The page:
Will Grier is an intriguing prospect and will most likely be there by the third round. He was a transfer from Florida and set the Big 12 on fire in 2018 for the West Virginia Mountaineers. He completed almost 70% of his passes for nearly 4,000 yards, 37 touchdowns and eight interceptions. In two nationally televised games against top tier programs such as Texas and Oklahoma, he threw for 346 yards and four touchdowns against Texas and 539 yards and six touchdowns against Oklahoma. While Oklahoma’s defense was subpar this year, it was an opportunity for Grier to shine and he did not disappoint.
Josh Rosen, starting QB for the Arizona Cardinals could be another option. New head coach Kliff Kingsbury has stated previously that he would draft Kyler Murray 1st overall…does he want to hitch his wagon to Rosen who he did not draft and had run three different schemes at UCLA under three different offensive coordinators.
Speaking of Murray, he was electrifying in 2018. Depending on the type of offense the Dolphins new regime will run, Murray could be an option if he wows scouts at the combine and isn’t playing the NFL against Major League Baseball's Oakland Athletics for a salary increase.
Is Murray worth the risk in 2019 knowing the plethora of QBs available in 2020?
Jordan Ta’amu of Ole Miss has been impressive at the Shrine game. He was a bit banged up this year but still put together a solid season. He will certainly be available in the third round and is worth a flyer. He completed 64% of his passes for almost 4,000 yards with 19 touchdowns and eight interceptions. He will need developing but has all the physical tools to succeed at the next level.
As one of the biggest critics of the Dolphins organization over the last 15 years, I am cautiously optimistic that Chris Grier will have a plan and will not stop until Miami has their QB. It is a must that they draft a QB in 2019, 2020 and 2021. The focus needs to completely be on getting the right guy to become the cornerstone of the franchise. If the Cleveland Browns could do it, I am certain that they will get it right under Ross or after his departure.
This story was written by James Barbaro. Follow him on Twitter: @thebigbear1977
There has been talk about the Miami Dolphins preparing to move on from Ryan Tannehill. If that is the case, most NFL executives think Miami will not get anymore than a mid-round pick for him.
Although that may be the case, the price could increase if teams start a bidding war for him. Here are some teams that could potentially be interested in acquiring the 30-year old QB.
This story was written by Tanner Elliott. Follow him on Twitter: @Elliott302Tj
The mission of the Jason Taylor Foundation has been made abundantly clear over the years. Since the day it was founded, all the way back when the now Hall of Fame pass rusher was still making a name for himself in the NFL, the foundation has been focused on helping children in all walks of life.
In fact, they do so much already, that the Whiffle Ball tournament that was held on Saturday morning and afternoon for the third year in a row, almost never came into being.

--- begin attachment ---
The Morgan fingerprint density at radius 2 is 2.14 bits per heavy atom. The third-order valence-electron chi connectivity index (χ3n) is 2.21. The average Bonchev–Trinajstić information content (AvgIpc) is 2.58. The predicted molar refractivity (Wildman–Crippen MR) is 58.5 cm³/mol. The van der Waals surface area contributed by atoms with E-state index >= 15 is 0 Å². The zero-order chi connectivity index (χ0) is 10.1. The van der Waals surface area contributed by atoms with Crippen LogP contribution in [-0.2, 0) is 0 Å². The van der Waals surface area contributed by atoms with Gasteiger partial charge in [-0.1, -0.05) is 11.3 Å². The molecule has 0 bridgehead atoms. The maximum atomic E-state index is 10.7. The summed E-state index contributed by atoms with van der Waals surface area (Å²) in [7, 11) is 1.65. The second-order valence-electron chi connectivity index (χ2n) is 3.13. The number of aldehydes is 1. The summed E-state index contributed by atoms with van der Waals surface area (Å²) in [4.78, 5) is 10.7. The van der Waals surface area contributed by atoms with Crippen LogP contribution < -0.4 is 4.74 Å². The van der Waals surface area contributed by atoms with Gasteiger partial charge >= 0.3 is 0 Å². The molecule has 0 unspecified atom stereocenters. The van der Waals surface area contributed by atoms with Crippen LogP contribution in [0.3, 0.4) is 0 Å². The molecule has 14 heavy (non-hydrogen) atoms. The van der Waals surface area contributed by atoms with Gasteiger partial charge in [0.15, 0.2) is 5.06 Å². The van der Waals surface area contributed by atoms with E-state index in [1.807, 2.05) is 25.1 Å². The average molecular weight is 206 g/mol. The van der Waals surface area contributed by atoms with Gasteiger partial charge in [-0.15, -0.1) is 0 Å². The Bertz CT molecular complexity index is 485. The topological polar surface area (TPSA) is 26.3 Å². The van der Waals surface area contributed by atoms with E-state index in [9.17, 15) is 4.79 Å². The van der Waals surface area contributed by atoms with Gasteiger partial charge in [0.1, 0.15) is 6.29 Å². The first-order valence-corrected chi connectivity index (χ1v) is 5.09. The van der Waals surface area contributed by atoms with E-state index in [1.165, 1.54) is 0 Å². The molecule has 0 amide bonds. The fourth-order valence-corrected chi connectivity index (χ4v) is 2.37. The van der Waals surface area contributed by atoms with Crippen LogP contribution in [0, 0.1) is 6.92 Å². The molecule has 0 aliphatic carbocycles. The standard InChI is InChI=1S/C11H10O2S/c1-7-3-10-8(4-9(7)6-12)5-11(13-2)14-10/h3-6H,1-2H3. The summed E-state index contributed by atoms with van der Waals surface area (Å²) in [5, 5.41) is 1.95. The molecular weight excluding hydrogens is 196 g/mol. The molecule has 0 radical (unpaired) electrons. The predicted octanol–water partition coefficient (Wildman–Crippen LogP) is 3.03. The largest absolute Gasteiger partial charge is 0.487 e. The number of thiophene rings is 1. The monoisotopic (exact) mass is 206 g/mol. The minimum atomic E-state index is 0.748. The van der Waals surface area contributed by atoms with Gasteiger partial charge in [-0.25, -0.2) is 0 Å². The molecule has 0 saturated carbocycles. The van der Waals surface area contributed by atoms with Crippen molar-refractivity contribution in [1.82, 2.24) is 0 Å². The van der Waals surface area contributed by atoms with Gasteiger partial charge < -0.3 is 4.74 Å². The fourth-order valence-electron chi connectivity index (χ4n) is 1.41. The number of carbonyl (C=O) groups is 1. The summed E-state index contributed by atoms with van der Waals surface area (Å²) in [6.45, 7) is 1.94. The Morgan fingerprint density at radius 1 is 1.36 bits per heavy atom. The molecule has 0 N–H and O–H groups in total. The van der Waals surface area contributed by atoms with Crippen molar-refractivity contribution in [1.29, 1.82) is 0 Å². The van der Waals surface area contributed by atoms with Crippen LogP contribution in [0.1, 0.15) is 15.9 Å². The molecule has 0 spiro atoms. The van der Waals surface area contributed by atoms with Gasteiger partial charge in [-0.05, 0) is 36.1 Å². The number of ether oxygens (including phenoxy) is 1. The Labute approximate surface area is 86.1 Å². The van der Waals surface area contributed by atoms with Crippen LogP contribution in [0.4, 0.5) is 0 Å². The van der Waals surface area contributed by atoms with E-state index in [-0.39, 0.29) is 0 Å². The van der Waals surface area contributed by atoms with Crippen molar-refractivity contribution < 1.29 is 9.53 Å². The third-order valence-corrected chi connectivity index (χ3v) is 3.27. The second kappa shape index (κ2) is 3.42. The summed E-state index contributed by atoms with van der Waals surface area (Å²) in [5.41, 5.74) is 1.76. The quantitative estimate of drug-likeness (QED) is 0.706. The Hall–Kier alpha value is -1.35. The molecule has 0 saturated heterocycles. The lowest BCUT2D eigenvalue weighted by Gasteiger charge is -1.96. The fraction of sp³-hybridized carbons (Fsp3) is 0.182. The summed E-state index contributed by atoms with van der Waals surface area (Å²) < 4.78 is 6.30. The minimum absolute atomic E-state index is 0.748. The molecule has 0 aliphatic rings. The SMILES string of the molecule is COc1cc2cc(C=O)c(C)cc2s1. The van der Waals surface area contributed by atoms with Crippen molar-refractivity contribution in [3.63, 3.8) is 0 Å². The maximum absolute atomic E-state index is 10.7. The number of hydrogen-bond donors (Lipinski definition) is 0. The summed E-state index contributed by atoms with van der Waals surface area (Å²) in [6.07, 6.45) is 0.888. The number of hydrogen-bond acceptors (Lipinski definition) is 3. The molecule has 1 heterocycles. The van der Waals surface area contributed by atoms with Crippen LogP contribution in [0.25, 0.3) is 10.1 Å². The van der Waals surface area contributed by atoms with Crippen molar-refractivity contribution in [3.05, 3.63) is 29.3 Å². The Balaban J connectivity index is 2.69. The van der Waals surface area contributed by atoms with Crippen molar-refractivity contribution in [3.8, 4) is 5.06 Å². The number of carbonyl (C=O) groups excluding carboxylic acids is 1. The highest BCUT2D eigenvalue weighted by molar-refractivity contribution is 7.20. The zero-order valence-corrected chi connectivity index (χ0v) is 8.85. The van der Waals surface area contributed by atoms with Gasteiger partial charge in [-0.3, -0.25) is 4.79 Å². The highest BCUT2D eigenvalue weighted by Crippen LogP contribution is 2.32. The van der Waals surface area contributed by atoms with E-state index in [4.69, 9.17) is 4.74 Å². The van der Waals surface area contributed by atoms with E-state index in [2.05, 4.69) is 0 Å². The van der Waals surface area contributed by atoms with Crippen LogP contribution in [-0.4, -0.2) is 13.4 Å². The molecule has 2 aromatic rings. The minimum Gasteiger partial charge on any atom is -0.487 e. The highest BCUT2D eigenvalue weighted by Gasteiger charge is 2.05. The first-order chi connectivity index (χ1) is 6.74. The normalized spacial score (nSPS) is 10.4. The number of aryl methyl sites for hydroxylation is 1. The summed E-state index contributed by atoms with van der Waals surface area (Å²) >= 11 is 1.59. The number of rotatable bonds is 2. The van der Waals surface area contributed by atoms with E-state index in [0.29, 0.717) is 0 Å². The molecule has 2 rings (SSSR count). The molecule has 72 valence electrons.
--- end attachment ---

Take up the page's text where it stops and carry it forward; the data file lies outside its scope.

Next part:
"Dr. Todd Rodman, with sports chiropractic and natural health solutions, came to us." said Jason Taylor Foundation executive director Seth Levit. "He was a friend of the organization, we knew him through his family and some work with his nephew that we did. He has had a dream of putting on this whiffle ball tournament. Quite honestly, I was like, 'I don't need another event.' But Sean Todd, our vice president of operations, bought in, and he and Todd Rodman got together and this is their vision."
Their vision consisted of Pine Trails Park in Parkland, Florida, food trucks, live performances by various dance teams from schools in the area, and enough whiffle balls to supply an army, which is exactly what they had out there as over 34 teams, with over 200 players in total, came out to compete in support of the cause.
"We're about helping kids build a better future," said Levit. "Dr. Rodman very specifically wanted to raise money for children battling pediatric cancer, and then other pediatric emergencies as well. We do a lot of work with the Holtz Children's Hospital, and now this event helps support the work we do with Holtz, particularly those young people that are unfortunately suffering through cancer."
On top of the 200 players, 70 volunteers were on hand to offer their services for the event, with 150-200 spectators rounding things out. The amount of money raised from all of this effort? Nearly $30,000 dollars.
And there was nary a celebrity (with the exception of Levit's Fish Tank podcast partner O.J. McDuffie) to be found.
"What's really magical about it, it's not a celebrity event." said Levit. "Normally when you're here, you can't turn your head without bumping into a Dolphin. O.J. McDuffie, my partner on the podcast does have a team here, but this isn't about someone coming out just to see Jason (Taylor). This is about the community enjoying whiffle ball, coming out for a beautiful day, and knowing that they're gonna help young people."